Klappich says multiagent (what it previously called multirobot) orchestration platforms act as intelligent middleware that integrates and orchestrates work between various business applications, heterogeneous fleets of operational robots, and other automated agents like doors or elevators.

Such a solution is needed, Klappich says, because “As companies expand their use of robotics, most will eventually have heterogeneous fleets of robots from different vendors performing various tasks. Integrating with and orchestrating the work of a varied fleet of robots will require standardized software that can easily integrate to a variety of agents and robot platforms.”

These solutions will assign work to the right robots based on the characteristics of immediate tasks and will orchestrate communication between different robot platforms and other types of automation agents.

“As a company’s fleet of robots grows, simple point-to-point API integration will not be enough," Klappich believes, adding that “Companies will need an orchestration capability that can assign work to the right robots based on near-real-time information and the characteristics of the activity.”

He recommends that companies analyze their need to assign work to the various robots and what orchestration logic will be needed to support this simultaneously.

Finally, Christian Titze and Tim Payne predict that through 2026, there will be no dominant area delivering a true DSCT, neither through broader business networks nor by planning apps or intelligent data lakes.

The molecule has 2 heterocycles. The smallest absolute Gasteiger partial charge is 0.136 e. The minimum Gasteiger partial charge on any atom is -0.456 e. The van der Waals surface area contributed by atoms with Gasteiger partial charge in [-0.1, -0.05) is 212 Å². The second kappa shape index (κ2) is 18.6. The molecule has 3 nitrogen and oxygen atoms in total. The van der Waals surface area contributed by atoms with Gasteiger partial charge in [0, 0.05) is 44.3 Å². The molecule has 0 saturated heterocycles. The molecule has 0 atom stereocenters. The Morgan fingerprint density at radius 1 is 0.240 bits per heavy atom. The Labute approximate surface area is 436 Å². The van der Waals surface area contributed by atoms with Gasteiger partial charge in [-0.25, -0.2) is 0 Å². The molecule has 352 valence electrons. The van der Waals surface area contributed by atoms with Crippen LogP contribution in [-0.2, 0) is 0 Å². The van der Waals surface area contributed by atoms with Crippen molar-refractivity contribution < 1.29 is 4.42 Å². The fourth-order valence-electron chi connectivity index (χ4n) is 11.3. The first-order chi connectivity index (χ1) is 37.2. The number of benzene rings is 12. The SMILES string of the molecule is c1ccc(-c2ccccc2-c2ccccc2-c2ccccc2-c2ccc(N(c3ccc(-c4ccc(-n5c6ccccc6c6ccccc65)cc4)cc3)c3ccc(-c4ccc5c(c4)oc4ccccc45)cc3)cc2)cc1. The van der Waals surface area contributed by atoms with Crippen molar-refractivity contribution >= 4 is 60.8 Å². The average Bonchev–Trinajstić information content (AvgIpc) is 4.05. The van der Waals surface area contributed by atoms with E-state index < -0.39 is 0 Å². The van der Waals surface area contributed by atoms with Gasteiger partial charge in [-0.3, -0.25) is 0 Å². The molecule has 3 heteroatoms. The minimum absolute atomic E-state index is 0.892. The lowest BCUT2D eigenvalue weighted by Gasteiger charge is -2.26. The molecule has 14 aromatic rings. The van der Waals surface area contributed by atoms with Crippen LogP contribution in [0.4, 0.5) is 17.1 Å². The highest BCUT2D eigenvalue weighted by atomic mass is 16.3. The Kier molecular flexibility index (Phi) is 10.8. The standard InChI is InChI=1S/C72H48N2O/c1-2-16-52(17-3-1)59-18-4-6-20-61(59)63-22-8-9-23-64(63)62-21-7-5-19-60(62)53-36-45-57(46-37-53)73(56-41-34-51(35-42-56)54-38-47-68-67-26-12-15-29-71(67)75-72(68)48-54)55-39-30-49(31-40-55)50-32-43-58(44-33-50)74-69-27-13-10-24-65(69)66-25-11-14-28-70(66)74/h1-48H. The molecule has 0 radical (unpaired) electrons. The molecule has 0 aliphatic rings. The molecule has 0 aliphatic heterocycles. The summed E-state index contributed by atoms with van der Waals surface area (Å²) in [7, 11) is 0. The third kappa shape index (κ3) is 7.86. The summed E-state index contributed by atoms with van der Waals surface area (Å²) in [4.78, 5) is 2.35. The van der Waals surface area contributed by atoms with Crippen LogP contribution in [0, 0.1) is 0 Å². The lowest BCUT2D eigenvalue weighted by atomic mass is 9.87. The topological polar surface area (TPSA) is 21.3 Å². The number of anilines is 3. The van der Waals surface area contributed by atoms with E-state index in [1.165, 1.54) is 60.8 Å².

What is a DSCT? It is some type of control tower, I thought maybe a digital supply chain control tower, but the acronym is missing a C. Would have been nice to know.

Regardless, Gartner says companies further along in their digital supply chain journeys deploy a DSCT that “represents the reality of the physical end-to-end supply chain with all its correlations, attributes and uncertainties.”

Does someone really have one of those?

Good to see Gartner say that “As of today, there is no real all-encompassing DSCT existing.”

What does exist are just partial digital twins lacking either breadth and/or depth and typically covering only a few specific use cases. So if you don’t have one, you aren’t very far behind.

Gartner says the four main sources of emerging DSCT technology are:

1.Visibility/multienterprise supply chain business network providers such as e2open or One Network Enterprises.

2. Supply chain planning platforms such as Kinaxis and o9 Solutions.

3. Intelligent data platforms with vendors like bluecrux or Tada Cognitive Solutions utilizing a DSCT as an enabling factor embedded in their offering, which would be a more hybrid approach.

4. Internal development leveraging internal data science and IT resources.

However, “We do not see any predominant acceleration of any of the four options. It all depends on the individual company situation,” Gartner notes.

I am not quite sure what to make of all that. In terms of recommendations, Gartner first says that “More mature companies want to enable E2E visibility and support E2E decision making by being in lockstep with the real world supply chain.”

Companies should “take an uncompromising position on reducing the number of decision-making models across the supply chain. A DSCT initiative implies ultimately a single model of the E2E supply chain.”

Is that right? Think it will be a good while until companies get to that level.

Ok, think I will end it there. Back with more predictions next week.

What is your reaction to these Gartner predicts? What numbers would you add? Let us know your thought at the Feedback section below.

Your Comments/Feedback